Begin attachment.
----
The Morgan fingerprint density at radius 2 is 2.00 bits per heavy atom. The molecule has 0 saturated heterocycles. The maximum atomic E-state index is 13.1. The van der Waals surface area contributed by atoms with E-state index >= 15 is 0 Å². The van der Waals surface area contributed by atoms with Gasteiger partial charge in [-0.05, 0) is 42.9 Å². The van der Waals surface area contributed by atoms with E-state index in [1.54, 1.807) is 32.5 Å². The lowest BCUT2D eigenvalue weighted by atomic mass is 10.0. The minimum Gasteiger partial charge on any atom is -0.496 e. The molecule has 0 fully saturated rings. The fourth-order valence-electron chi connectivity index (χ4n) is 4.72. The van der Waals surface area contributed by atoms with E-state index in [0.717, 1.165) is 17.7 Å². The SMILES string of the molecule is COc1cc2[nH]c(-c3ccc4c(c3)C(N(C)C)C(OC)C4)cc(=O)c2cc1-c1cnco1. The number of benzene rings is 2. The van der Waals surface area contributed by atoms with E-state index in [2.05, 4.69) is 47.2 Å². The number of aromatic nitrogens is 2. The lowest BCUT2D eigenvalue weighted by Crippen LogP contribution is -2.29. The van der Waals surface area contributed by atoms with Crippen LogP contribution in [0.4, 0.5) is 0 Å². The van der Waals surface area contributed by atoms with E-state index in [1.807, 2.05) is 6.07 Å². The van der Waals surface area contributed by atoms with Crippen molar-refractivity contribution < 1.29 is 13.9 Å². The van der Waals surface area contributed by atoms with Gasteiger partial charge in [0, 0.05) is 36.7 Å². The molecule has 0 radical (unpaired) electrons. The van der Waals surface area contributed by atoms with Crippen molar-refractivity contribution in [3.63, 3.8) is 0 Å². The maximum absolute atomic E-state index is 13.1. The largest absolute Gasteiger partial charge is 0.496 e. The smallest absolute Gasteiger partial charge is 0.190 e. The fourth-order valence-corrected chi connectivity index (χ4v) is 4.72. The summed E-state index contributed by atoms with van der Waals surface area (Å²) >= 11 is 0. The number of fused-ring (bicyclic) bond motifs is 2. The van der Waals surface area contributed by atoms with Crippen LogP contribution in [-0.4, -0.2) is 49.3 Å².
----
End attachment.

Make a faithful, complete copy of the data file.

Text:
The Morgan fingerprint density at radius 2 is 2.00 bits per heavy atom. The molecule has 0 saturated heterocycles. The maximum atomic E-state index is 13.1. The van der Waals surface area contributed by atoms with E-state index >= 15 is 0 Å². The van der Waals surface area contributed by atoms with Gasteiger partial charge in [-0.05, 0) is 42.9 Å². The van der Waals surface area contributed by atoms with E-state index in [1.54, 1.807) is 32.5 Å². The lowest BCUT2D eigenvalue weighted by atomic mass is 10.0. The minimum Gasteiger partial charge on any atom is -0.496 e. The molecule has 0 fully saturated rings. The fourth-order valence-electron chi connectivity index (χ4n) is 4.72. The van der Waals surface area contributed by atoms with E-state index in [0.717, 1.165) is 17.7 Å². The SMILES string of the molecule is COc1cc2[nH]c(-c3ccc4c(c3)C(N(C)C)C(OC)C4)cc(=O)c2cc1-c1cnco1. The number of benzene rings is 2. The van der Waals surface area contributed by atoms with E-state index in [2.05, 4.69) is 47.2 Å². The number of aromatic nitrogens is 2. The lowest BCUT2D eigenvalue weighted by Crippen LogP contribution is -2.29. The van der Waals surface area contributed by atoms with Crippen LogP contribution in [0.4, 0.5) is 0 Å². The van der Waals surface area contributed by atoms with E-state index in [1.807, 2.05) is 6.07 Å². The van der Waals surface area contributed by atoms with Crippen molar-refractivity contribution < 1.29 is 13.9 Å². The van der Waals surface area contributed by atoms with Gasteiger partial charge in [0, 0.05) is 36.7 Å². The molecule has 0 radical (unpaired) electrons. The van der Waals surface area contributed by atoms with Crippen molar-refractivity contribution in [3.63, 3.8) is 0 Å². The maximum absolute atomic E-state index is 13.1. The largest absolute Gasteiger partial charge is 0.496 e. The smallest absolute Gasteiger partial charge is 0.190 e. The fourth-order valence-corrected chi connectivity index (χ4v) is 4.72. The summed E-state index contributed by atoms with van der Waals surface area (Å²) >= 11 is 0. The number of fused-ring (bicyclic) bond motifs is 2. The van der Waals surface area contributed by atoms with Crippen LogP contribution in [-0.4, -0.2) is 49.3 Å².